London-based FinTech Curve was founded in 2015 by Shachar Bialick and launched in 2016. Its payment card allows users to aggregate multiple debit and credit cards, so users can make payments and withdrawals from one single card. After several funding rounds, they are now said to be worth around $250m, but are they as good a travel companion as they say they are?
*Rates and charges shown are correct as of 21st September 2022
The payment card Curve allows users to bring all their cards together, removing the need for that bulky wallet. With the strap-line ‘One card to rule them all’, you get an understanding of the idea behind Curve - replace your wallet for one card, Curve (although currently they do not offer the ability to link your Amex card).
Currensea travel debit card
Curve offers four subscriptions, from their free card up to their metal card priced at £14.99 a month.
Each plan offers standard benefits from the ability to switch payment card post transactions to ‘fair’ FX rates and an allowance of fee-free ATM withdrawals during the week while using a Curve card abroad.
Curve states that: “We use a wholesale fixed daily rate provided by Mastercard® which stays the same throughout the day. You can use the Mastercard® Currency Converter Calculator to check the rates of your transactions."
Curve have set “fair use” limits above which they charge an additional 2%. For example above £1,000 per rolling month can be spent in foreign currency on their free card.
Curve have also added the same extra charges to bank holidays as well as weekends.
The weekend/bank holiday effect is significant here - It means that you could face a hefty increase on the FX fee you thought you may get based on your activity running up to that weekend.
For example, if you are on the basic account and have already spent over your £1,000 monthly limit, if you checkout of your hotel, you would be faced with a 2.5 - 3.5% FX fee on that transaction (and every transaction over that period). These fees can quickly add up and impact the total amount spent over the duration of a trip.
On top of their exchange fees, fair use fees, weekend fees and ATM fees, what other fees does Curve charge? While Curve doesn’t charge for the card itself (unless it needs replacing), there is a £4.99 delivery fee on the free plan. If you’re looking at the other subscriptions you won’t have to pay for delivery but you could be hit with a £50 replacement fine if you lose your second metal card.
Fees taken from Curve Terms and conditions 21.09.2022
For those who find it inconvenient to carry a number of cards in their wallet while at home or when travelling, Curve can help solve that problem. It also means that if your wallet gets stolen, you only lose one card, which you can freeze easily. (but remember if you use an Amex card, you would still need to carry that, as Curve does not accept payment via AMEX).
From a rate perspective, if you stay below their fair use threshold and don’t spend on the weekends or in volatile market conditions, you can generally expect to be charged less than you would using your high-street bank debit and credit cards, but it does require constantly checking your allowances on the basic account so you do not fall foul of the additional FX fees.
Currensea was founded by James Lynn and Craig Goulding in 2018, then launched in 2019 aimed at removing hidden FX fees for travellers when spending abroad and the hassle of topping up or prepaying.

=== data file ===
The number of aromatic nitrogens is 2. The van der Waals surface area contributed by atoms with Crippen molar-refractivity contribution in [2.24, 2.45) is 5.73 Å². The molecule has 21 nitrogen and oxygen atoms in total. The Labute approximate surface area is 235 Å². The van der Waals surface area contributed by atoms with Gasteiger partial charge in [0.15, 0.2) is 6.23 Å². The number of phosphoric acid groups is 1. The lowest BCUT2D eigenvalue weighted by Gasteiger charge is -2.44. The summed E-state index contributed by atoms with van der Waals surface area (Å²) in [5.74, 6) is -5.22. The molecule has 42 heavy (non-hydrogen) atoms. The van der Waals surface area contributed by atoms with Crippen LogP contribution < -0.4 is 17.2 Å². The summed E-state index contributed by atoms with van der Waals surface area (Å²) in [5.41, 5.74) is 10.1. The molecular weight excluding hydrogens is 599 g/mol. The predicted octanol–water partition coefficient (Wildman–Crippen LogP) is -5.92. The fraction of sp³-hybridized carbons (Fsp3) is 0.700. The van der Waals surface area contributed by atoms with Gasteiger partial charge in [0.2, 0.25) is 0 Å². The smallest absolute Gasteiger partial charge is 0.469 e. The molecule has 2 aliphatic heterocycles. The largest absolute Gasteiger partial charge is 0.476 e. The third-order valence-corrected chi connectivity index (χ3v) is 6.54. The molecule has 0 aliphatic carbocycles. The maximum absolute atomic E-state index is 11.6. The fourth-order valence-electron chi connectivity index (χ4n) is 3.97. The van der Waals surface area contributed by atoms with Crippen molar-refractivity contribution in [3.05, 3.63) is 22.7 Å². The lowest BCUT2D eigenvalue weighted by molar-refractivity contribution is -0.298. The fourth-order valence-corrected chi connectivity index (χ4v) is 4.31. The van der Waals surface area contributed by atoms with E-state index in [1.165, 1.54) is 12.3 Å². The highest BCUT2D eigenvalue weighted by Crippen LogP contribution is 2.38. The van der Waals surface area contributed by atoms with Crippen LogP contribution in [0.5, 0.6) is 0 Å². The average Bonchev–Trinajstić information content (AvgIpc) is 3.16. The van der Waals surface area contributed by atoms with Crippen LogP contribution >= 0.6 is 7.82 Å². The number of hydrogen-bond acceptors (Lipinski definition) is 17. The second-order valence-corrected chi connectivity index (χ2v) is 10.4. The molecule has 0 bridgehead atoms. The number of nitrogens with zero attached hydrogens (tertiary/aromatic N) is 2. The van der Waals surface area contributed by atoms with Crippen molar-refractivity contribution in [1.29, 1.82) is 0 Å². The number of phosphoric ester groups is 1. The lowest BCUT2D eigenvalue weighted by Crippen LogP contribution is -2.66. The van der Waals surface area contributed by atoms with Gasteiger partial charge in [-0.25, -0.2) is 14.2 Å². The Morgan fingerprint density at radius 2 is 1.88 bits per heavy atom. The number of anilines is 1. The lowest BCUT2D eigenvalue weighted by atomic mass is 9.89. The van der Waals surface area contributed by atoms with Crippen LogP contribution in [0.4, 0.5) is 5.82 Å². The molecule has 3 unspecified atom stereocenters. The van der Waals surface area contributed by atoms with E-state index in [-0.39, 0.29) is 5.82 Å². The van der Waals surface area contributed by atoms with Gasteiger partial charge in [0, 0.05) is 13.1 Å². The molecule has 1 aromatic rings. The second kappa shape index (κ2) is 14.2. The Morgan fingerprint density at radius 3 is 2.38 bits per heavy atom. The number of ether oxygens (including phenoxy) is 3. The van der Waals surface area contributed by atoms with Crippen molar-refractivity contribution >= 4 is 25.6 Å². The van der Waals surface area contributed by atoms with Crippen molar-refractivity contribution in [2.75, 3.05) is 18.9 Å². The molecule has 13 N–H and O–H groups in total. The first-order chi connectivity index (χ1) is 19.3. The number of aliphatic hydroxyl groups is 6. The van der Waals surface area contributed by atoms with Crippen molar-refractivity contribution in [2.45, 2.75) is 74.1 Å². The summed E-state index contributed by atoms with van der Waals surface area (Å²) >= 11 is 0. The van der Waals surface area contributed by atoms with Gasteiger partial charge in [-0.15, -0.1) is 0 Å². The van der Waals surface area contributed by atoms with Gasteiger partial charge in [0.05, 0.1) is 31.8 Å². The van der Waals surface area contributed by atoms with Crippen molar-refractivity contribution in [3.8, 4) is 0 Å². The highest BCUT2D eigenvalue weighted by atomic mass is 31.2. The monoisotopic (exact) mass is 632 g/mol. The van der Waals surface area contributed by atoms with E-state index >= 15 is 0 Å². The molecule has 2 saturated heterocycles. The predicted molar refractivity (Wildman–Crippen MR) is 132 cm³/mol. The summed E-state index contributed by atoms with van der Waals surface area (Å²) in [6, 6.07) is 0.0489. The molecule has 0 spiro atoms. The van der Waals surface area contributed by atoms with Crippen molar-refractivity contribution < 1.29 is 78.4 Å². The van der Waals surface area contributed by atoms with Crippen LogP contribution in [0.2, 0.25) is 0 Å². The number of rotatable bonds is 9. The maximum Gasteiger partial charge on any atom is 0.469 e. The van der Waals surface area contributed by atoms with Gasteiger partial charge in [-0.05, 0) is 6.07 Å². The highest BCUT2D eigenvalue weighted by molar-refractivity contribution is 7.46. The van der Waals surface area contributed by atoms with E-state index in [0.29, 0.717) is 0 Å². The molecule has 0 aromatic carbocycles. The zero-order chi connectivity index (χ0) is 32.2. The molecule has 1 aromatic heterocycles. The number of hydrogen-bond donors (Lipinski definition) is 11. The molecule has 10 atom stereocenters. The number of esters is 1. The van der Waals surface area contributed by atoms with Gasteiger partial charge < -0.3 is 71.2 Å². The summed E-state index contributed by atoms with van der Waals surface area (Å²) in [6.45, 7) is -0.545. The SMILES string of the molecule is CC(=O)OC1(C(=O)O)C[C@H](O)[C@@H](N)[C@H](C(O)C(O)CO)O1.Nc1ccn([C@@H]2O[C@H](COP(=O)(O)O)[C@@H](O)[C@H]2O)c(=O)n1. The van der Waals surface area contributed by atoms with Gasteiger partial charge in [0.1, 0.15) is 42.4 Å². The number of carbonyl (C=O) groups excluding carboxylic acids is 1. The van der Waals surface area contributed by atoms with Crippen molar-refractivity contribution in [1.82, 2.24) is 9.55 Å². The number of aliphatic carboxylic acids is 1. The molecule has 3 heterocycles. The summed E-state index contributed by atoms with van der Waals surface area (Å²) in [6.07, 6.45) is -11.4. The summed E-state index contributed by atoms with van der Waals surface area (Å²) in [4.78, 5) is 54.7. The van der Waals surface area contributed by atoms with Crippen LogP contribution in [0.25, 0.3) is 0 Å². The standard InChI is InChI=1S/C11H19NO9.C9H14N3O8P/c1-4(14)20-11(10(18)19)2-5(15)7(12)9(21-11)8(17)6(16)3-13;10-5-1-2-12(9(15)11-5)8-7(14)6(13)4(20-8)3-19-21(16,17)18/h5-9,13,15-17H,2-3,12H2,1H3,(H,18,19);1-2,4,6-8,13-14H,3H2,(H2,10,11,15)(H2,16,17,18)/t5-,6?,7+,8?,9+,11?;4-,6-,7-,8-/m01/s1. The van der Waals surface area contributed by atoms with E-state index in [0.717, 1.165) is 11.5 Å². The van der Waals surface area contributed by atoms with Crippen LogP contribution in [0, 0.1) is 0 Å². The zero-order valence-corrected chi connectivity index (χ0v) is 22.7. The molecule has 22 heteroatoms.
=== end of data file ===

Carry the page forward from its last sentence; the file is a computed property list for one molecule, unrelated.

Currensea is the UK’s best rated travel debit card. The layer in front of your current bank account, saving you money, giving you extra security and making your bank work that bit harder for you.
Currensea's travel debit card partners with your current bank account to save you at least 85% on all overseas transactions. No need to prepay, no need to top-up, no need for a new bank account. Spend as seamlessly abroad as you do at home, with the money only taken from your existing bank account after you’ve spent.
Currensea offers 15 currencies at the real (interbank) exchange rate and 165 currencies at the Mastercard exchange rate (which is the rate also used by Monzo, Starling and many other FinTechs). When signing up for the free plan, users will be charged at a flat FX rate of 0.5% over these two base rates - with no extra charges over a certain amount or at weekends, it's that simple.
Currensea currently offers three pricing plans. The Essential plan is free to use, the Premium plan is £25 per year and the Elite plan is £120 per year. The Essential Plan charges 0.5% FX per transaction, whereas the Premium and Elite plan incur no fees. The Elite plan also includes a host of exclusive benefits and memberships, as well as the exclusive Currensea black card.
Currensea has no additional weekend charges, or fair usage limits on any plan.
Curve is a good card for weekday travel with a small charge of 0.52% markup on the real-time interbank.
However, Currensea charges a lower charge of 0.5% on their free plan making the difference 0.02% in Currensea's favour. While the difference is minimal, Curve also charges an extra 0.5-1.5% on weekends and bank holidays (0.5% on € & $, 1.5% on all other currencies). Plus, if you spend over £1,000 with Curve, you'll be charged 2%, while Currensea has no spending limits.
So in summary, due to Curve’s weekend fees, fair FX usage and ATM limit of only £200 a month. Currensea is cheaper in all scenarios.
Currensea Limited is registered in England and Wales (No. 11413946), authorised by the Financial Conduct Authority (Reference No. 843507) and is a Principal Member of Mastercard. We are registered with the Information Commissioner's Office (Registration No. ZA524676).
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